Here, Plaintiff filed a Notice of Voluntary Dismissal in the LVNV case on December 17, 2009 indicating that the case was being dismissed with prejudice. According to the law of this district, the voluntary dismissal with prejudice operates as a final judgment on the merits.

ii. Identity of the Parties

The Court also finds that LVNV and Defendant had a close and significant relationship at all relevant times sufficient to establish privity and bar re-litigation of Plaintiff's current action. "[W]here the same plaintiff sues in multiple suits on identical causes of action, defendants in the later suits who were not named as defendants in the earlier suits are entitled to the benefit of res judicata so long as there is a close or particular relationship with the defendants in the earlier suit." Avins, 610 F. Supp. at 316. Courts in this district have routinely found that attorneys and their clients share the close relationship required to establish privity. See Iseley v. Talaber, No. 05-444, 2008 WL 906508, at * 3 n.1 (E.D. Pa. Mar. 31, 2008) (finding that defendant in the present action, though not named in the prior action, was in privity with the defendant in the prior action because "he served as counsel in the action and . . . shared the same legal interests in the outcome of that case."). See also Waris v. Mackey, No. 09-1103, 2009 WL 4884204, at *8 (E.D. Pa. Dec. 15, 2009) ("With businesses, their employees and attorneys are in privity with the business."); Jett, 2004 WL 1595734, at *14 (holding that attorney acted as an "agent" for client based upon the representation in prior lawsuit and therefore was in privity with the client for res judicata purposes); but see Ammon v. McKloskey, 655 A.2d 549, 554 (Pa. Super. 1995) (holding that attorney and client are not in privity for the purposes of the related doctrine of collateral estoppel because "the lawyer was a professional representative who owed complete allegiance to the client, but who had no personal interest in the rights being litigated").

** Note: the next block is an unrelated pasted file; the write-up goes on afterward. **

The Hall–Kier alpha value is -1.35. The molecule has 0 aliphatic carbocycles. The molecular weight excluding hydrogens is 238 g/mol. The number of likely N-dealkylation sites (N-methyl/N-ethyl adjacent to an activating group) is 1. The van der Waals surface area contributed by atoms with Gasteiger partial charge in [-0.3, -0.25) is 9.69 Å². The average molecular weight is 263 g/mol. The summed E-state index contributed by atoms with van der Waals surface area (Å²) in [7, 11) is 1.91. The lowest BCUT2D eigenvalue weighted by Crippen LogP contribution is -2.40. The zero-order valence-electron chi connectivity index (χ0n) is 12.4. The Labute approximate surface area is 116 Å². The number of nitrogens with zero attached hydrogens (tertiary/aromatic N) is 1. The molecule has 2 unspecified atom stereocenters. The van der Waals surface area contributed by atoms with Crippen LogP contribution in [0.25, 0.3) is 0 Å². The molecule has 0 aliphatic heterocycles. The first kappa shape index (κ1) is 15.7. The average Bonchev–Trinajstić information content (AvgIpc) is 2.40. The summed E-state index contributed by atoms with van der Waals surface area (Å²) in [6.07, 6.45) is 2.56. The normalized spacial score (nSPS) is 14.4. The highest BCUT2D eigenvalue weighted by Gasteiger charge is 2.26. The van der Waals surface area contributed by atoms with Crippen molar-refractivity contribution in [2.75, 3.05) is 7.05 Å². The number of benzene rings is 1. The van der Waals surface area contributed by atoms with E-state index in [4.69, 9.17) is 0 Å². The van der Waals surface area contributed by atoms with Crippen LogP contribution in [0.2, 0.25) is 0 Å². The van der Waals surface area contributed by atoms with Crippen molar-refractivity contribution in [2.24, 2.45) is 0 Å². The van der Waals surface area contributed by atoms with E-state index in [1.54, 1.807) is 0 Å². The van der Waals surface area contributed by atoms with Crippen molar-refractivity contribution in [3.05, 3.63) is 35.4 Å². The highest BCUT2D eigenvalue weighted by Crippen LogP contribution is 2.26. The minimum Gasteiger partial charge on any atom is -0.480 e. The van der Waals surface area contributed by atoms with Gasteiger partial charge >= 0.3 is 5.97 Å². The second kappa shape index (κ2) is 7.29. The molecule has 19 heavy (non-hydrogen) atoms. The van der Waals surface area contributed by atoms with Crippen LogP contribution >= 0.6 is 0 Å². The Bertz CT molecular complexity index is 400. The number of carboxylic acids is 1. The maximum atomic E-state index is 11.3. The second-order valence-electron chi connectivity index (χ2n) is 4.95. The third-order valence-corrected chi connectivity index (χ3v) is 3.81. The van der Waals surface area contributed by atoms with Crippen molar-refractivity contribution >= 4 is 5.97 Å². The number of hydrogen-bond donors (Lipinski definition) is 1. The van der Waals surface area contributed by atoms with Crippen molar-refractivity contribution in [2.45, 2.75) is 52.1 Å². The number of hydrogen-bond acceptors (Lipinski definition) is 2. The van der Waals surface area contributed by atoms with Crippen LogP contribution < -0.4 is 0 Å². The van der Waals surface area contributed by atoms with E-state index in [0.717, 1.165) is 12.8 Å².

Here, in both the LVNV and Apothaker complaints, Plaintiff alleges that Defendant acted on behalf of LVNV as the company's attorney. In fact, all of the allegations against Defendant stem from Defendant's conduct related to its representation of LVNV in attempting to collect the outstanding debt Plaintiff owed to Sears. Persuasive authority in this Circuit establishes that LVNV and Defendant are privies of each other as a result of their attorney-client relationship . Because the suit against LVNV was dismissed with prejudice, res judicata dictates that Plaintiff may not now bring an identical suit against LVNV's attorney, a party in privity with LVNV.

iii. Identical Causes of Action